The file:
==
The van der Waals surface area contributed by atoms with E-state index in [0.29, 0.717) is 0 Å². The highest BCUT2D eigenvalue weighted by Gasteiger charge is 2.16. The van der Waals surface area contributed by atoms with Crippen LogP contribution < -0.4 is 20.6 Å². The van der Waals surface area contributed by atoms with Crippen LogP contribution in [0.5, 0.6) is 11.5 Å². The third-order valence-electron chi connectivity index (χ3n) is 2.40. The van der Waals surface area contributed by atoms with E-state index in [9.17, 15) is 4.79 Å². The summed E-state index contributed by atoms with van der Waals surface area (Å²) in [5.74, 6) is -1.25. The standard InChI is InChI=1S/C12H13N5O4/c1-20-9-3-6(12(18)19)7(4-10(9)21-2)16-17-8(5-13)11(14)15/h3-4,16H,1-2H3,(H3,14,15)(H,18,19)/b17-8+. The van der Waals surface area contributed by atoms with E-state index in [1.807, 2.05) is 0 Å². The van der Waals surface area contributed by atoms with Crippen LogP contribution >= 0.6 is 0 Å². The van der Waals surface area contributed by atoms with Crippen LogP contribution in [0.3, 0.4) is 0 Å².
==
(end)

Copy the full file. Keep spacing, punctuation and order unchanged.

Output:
The van der Waals surface area contributed by atoms with E-state index in [0.29, 0.717) is 0 Å². The highest BCUT2D eigenvalue weighted by Gasteiger charge is 2.16. The van der Waals surface area contributed by atoms with Crippen LogP contribution < -0.4 is 20.6 Å². The van der Waals surface area contributed by atoms with Crippen LogP contribution in [0.5, 0.6) is 11.5 Å². The third-order valence-electron chi connectivity index (χ3n) is 2.40. The van der Waals surface area contributed by atoms with E-state index in [9.17, 15) is 4.79 Å². The summed E-state index contributed by atoms with van der Waals surface area (Å²) in [5.74, 6) is -1.25. The standard InChI is InChI=1S/C12H13N5O4/c1-20-9-3-6(12(18)19)7(4-10(9)21-2)16-17-8(5-13)11(14)15/h3-4,16H,1-2H3,(H3,14,15)(H,18,19)/b17-8+. The van der Waals surface area contributed by atoms with E-state index in [1.807, 2.05) is 0 Å². The van der Waals surface area contributed by atoms with Crippen LogP contribution >= 0.6 is 0 Å². The van der Waals surface area contributed by atoms with Crippen LogP contribution in [0.3, 0.4) is 0 Å².